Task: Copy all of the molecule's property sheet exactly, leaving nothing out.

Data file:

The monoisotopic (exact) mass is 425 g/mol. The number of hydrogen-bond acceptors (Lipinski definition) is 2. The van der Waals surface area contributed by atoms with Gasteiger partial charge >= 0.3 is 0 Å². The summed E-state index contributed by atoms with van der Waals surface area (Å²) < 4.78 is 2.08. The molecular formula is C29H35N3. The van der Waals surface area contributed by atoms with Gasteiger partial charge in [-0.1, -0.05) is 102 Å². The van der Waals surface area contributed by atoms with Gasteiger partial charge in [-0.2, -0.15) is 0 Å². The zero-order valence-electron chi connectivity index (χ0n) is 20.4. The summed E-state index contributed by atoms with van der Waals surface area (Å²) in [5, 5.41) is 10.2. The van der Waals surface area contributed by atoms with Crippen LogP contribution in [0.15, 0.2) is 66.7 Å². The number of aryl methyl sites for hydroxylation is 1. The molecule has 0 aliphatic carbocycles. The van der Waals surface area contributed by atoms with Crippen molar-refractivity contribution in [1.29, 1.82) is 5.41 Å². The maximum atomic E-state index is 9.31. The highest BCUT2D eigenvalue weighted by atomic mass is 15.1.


The monoisotopic (exact) mass is 425 g/mol. The number of hydrogen-bond acceptors (Lipinski definition) is 2. The van der Waals surface area contributed by atoms with Gasteiger partial charge >= 0.3 is 0 Å². The summed E-state index contributed by atoms with van der Waals surface area (Å²) < 4.78 is 2.08. The molecular formula is C29H35N3. The van der Waals surface area contributed by atoms with Gasteiger partial charge in [-0.1, -0.05) is 102 Å². The van der Waals surface area contributed by atoms with Gasteiger partial charge in [-0.2, -0.15) is 0 Å². The zero-order valence-electron chi connectivity index (χ0n) is 20.4. The summed E-state index contributed by atoms with van der Waals surface area (Å²) in [5, 5.41) is 10.2. The van der Waals surface area contributed by atoms with Crippen LogP contribution in [0.15, 0.2) is 66.7 Å². The number of aryl methyl sites for hydroxylation is 1. The molecule has 0 aliphatic carbocycles. The van der Waals surface area contributed by atoms with Crippen molar-refractivity contribution in [1.29, 1.82) is 5.41 Å². The maximum atomic E-state index is 9.31. The highest BCUT2D eigenvalue weighted by atomic mass is 15.1.